Unwilling to play second fiddle to Clarissa, Hester takes action to get her out of the way.

I had an odd response to the film. I can’t recommend it, it seems dated and isn’t so bad it’s good. Still it was interesting enough to finish and see what would happen. Clichés abound as the dark haired woman, Hester is bad and unlikeable throughout and Clarissa, the blond is more virtuous. Toby is meant to be Black, but weirdly enough they hired a white boy to play the role and covered him in make up that looked like shoe polish. Clarissa has him dressed as if he was at an Indian court or like a 17th century footman.

The film was melodramatic somewhat like a cheap romance novel. I didn’t understand why this was a Criterion Collection film. I did read on their website that it was a highly successful film due to the racy story, which seems pretty tame, though most Hollywood films now don’t show the “fair-haired girl” cheating on her husband.

The essay on Criterion’s site offered this explanation:

With its overheated emotions and air of bodice-ripping unrefinement, The Man in Grey both flouted new guidelines from Parliament encouraging studios to produce tales of nobility and sacrifice for wartime audiences and disgusted critics, who saw it as the stuff of cheap paperbacks. This mattered little to moviegoers, who not only gobbled up the film’s plot twists, making it one of the year’s ten highest-grossing films, but also delighted in its fresh crop of stars, especially Mason, whose sensually cruel Rohan made him an overnight sensation. Despite its guilty pleasures, though, The Man in Grey is hardly frivolous: beneath its pulpy exterior, there’s a sophisticated depiction of the ways class and gender inform social interaction.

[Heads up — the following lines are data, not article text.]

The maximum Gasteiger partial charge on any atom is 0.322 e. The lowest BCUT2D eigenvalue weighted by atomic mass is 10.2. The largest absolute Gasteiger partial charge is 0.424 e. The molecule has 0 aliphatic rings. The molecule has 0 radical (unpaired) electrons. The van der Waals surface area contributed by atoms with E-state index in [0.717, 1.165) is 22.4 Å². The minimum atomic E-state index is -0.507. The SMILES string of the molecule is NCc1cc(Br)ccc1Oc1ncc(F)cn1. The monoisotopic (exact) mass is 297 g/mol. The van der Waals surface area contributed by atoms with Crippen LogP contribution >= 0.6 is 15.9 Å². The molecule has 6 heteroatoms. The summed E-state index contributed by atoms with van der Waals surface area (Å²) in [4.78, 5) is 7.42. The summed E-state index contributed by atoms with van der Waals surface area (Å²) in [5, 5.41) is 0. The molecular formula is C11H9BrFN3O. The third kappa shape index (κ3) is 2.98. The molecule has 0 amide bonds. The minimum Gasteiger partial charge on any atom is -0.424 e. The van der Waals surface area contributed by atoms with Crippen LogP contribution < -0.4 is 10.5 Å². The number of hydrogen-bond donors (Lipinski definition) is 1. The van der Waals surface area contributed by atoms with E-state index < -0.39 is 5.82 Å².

English Vinglish

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En route to China, I saw several films including English Vinglish, an Indian film about Shashi, a woman whose husband and children often tease her about her bad English. To make matters worse, they don’t appreciate her talents like her gift for making amazing Indian sweets called ladoos. When Manu, Shashi’s sister in America, needs her to visit to help plan her daughter’s wedding, Shashi’s nervous. How will she survive in New York with such bad English?

In the beginning it looks like Sashi won’t. She’s nervous and overwhelmed by the rude and fast paced society. Yet she takes action and secretly takes English lessons while her sister’s at work. Her classmates and goofy teacher provide a support system and her language improves. What’s more she’s caught the attention of Laurent, a French chef who’s smitten by her beauty and charm.

The film has a sweet and sentimental tone, that wouldn’t succeed in Hollywood. Shashi is innocent as are the other characters. Yet I got pulled in despite the treacle. I was intrigued that the film didn’t follow the typical path that a Hollywood film would. Instead we’re led to a final scene where Shashi gives a persuasive, touching speech in English on the virtue of remaining true to a spouse when a marriage is hit by inertia and overfamiliarity. I was surprised by how fresh that speech was. I think the innocent tone of the film, the color and the spontaneous dancing and singing worked for me.